One thing I noticed when I was in Munich was the lack of fresh vegetables. There was plenty of fruit, but I didn’t see as much fresh greens. I’m not sure if this was because we were tourists and ate at touristy places that pushed wurst and pretzel on our plates, or if eating raw greens simply isn’t as big of a thing as it is in the states. Regardless, by the end of my trip, I was missing my raw leafy greens like kale, arugula and spinach. (I’m so sorry my arteries.)
Despite the lack of raw veggies, the food there still a lot fresher than some places in the US and reminded me of the freshness I ate in Milan.
My second night there, we tried to go to Hofbrauhaus, the more tourist location, but alas, it was way too crowded.
We sneaked a peak inside. It was definitely very lively!
Since we couldn’t find a seat inside Hofbrauhaus, we ran across the street and found a nice enough restaurant and just ate there. Most of these restaurants that feature Bavarian specialties come with complimentary pretzel.
These are perfect for soaking up your au jus from your wurst or sauerkraut.
This place Wirtshaus Ayinger, which we stumbled upon by accident, was delicious.
Above we have pork loin and fresh fish. Mmmm.. fried and buttery goodness. The potatoes that accompanied the fish tasted as if they were boiled in butter. Not like potatoes covered in butter, but potatoes boiled in butter. Every bite you took was smothered in butteriness. It was a wonderful mixture of starch and butter. All the buttery goodness of the food I ate in Munich left me wondering how Bavarians don’t have higher rates of heart disease than the rest of the world. (I thought I was going to get a heart attack at some point during the week.)
And of course, you can’t forget the beer.
Smaller more manageable drinking sizes this time.
On another day when we were exploring downtown Munich and walking around Marienplatz, we tried a tourist trap place called Ratskeller. The service was a bit abysmal and the food underwhelming, I did learn that these cheese and meat spreads are a Bavarian specialty!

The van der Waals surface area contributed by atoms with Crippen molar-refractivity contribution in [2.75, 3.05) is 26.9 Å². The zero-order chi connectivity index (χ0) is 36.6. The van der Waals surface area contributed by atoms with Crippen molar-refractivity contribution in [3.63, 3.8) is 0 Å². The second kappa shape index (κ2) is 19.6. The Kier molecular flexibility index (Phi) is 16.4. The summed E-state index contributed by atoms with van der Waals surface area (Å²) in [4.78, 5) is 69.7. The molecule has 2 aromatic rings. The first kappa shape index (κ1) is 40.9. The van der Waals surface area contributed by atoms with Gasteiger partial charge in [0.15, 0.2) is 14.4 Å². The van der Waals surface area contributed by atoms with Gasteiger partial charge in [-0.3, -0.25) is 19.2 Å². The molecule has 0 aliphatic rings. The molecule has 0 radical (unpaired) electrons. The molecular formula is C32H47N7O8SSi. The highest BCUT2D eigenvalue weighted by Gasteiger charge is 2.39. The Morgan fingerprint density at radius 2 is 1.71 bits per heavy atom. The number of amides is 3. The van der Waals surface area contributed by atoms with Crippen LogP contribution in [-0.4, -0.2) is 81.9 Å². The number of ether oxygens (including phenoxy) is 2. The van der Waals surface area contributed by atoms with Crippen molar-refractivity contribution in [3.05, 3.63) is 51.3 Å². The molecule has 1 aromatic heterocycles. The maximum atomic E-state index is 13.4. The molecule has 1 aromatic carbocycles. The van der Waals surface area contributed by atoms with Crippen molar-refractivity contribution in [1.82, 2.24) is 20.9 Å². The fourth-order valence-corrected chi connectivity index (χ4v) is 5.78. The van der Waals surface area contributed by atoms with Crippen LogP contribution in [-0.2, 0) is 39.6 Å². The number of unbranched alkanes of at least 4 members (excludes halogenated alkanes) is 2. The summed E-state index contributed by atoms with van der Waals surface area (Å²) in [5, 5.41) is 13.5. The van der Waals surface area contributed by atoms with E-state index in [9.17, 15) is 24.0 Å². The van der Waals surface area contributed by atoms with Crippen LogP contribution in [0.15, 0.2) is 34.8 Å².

Now if only it tasted as good as it looked. The spreads were unfortunately bland.
The only redeeming quality of Ratskeller was the view (well, you know, it was/is a tourist trap.)
I wouldn’t really recommend this place, but it might be fun to walk in, get a good look at the architecture, and then walk out.
On other meal/eating occasions, we had more wurst, like curry wurst.
When I initially ordered it, I thought it was going to be something like wurst cooked in curry. In reality, it was rather underwhelming. It’s wurst with tomato sauce and curry powder sprinkled over it. A little disappointing, but it makes a nice snack. It kind of tasted like hot dogs and spicy tangy ketchup.
And of course we also made time for dessert on occasion
I noticed that Germans, or at least Bavarians, like their chocolate and fruit kuchens!
And of course, there was one night when we were so tired from walking around that we just wanted to stay in. Thank goodness for room service!
It was a feast of chantrelles and dumplings thoroughly soaked in truffle oil, butter, and cheese. And some schnitzel and frites. Finally, for dessert, passion fruit panna cotta with bruleed peach.